Make me smart: Chest seals

Started by majorhavoc, December 17, 2023, 08:32:48 AM

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Any EMTs, LEO or military medics in the group?  After much deliberation, I've decided I should add chest seals to my group FAK (the one I keep in my car).  I admit that a recent nearby mass shooting (the Lewiston, Maine incident) has convinced me to do this.

Full disclaimer: while I am basic first aid certified, I have no experience or training with the kind of trauma that would indicate the need for a chest seal.  My education consists of YT videos.  I understand that there are two basic kinds: vented and occlusive. I have a vague sense that the vented seal should be applied to the entry wound and the occlusive should be applied to the exit wound (if there is one).  Oh, and the thought of using a decompression needle scares the shit out of me.  That's it.  That's all I know.  

Any advice?  
At my level of training are chest seals even advisable?  
If there's an indication of tension pneumothorax and I'm dicking around with a chest seal, in what ways could I do more harm than good? 
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It's been a while since I was trained/certified, but I believe you need to be formally trained/certified to use a decompression needle.  Dressings are another matter.  I don't remember any contraindications for applying an occlusive dressing.  There are commercial ones available, but anything clean and airtight will work in a pinch.  If it's not sterile (we were old to use MRE wrappers) the patient is going to get antibiotics at the ER anyways as what caused the wound wasn't sterile.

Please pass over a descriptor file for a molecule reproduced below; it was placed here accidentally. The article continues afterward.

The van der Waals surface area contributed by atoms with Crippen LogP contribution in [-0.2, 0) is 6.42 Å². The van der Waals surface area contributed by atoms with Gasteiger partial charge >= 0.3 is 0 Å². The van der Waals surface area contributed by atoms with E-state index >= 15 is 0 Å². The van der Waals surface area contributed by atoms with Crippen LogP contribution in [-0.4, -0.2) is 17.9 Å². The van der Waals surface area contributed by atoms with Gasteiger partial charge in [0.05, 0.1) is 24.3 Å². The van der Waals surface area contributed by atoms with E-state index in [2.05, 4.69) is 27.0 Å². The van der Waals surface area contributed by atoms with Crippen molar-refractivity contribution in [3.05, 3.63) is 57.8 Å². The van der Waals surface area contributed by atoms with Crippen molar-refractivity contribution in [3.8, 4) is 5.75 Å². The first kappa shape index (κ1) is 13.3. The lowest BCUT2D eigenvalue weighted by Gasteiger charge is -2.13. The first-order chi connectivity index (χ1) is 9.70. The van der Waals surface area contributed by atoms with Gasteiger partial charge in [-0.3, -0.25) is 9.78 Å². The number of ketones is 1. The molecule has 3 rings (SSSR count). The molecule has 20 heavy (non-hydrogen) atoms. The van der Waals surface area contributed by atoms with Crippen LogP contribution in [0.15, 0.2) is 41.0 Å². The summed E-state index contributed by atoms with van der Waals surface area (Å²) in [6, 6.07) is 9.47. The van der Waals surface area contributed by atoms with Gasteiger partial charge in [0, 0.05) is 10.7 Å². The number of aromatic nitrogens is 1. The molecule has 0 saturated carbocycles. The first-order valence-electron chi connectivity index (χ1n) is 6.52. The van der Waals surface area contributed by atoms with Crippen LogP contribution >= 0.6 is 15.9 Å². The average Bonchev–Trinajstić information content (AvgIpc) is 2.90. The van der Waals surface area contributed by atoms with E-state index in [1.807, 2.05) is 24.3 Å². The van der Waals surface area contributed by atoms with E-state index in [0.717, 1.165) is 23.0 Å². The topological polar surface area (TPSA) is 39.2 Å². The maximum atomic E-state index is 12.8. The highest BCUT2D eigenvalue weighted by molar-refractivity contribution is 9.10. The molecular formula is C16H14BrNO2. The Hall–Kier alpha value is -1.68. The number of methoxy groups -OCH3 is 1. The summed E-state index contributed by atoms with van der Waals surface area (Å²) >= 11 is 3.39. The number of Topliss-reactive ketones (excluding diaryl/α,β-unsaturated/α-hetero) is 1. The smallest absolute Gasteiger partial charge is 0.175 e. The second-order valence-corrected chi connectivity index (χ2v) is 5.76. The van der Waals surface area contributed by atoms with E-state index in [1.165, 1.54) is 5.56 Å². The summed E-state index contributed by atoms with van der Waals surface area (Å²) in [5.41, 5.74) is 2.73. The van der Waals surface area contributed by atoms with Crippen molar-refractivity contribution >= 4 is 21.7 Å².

Here's some links:

Treating Sucking Chest Wounds and Other Traumatic Chest Injuries - JEMS: EMS, Emergency Medical Services - Training, Paramedic, EMT News

Sucking Chest Wound: First Aid, Treatment, and Recovery (


Thank you Z.O.R.G. That helps me feel better about using chest seals. And believe me, I am fine forgoing the use of a decompression needle. Like I said: the very thought of attempting to use one scares the shit out of me.

Anyone else? This seems like an important topic.
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I forget the brand name (you can find them at Academy), but I picked up a couple small IFAKs that supposedly the plastic bag they came in can double as a makeshift chest seal.

I wish I remembered the name.


We had out first responder training last month at work. We work in a door building /machining plant , I brought up chest seals during class. We have had people shot in the chest /abdomen with  pneumatic finish nail guns , as in the nail went through the skin and is stuck someplace inside the body and a small hole is there. Trainer said a chest seal being used can't hurt anything,  it works or worst case it wasn't needed and now they lost some chest hair. Same for tourniquets unless its excessively long time it won't hurt anything. Now remember when he was talking he means like the 5-10 minutes it take for an ambulance to get there so the professionals can take over.


As I said before, It's been a while since I was actually certified (I worked on a commercial ambulance while attending college).  For trauma there was the "Golden" rule of 1 hour. If a trauma patient (MVA, GSW, stabbing, etc.) was on an operating table within 1 hour of the event occurring, they had a good likelihood of living.  Always make sure someone calls it in, never assume that someone did.

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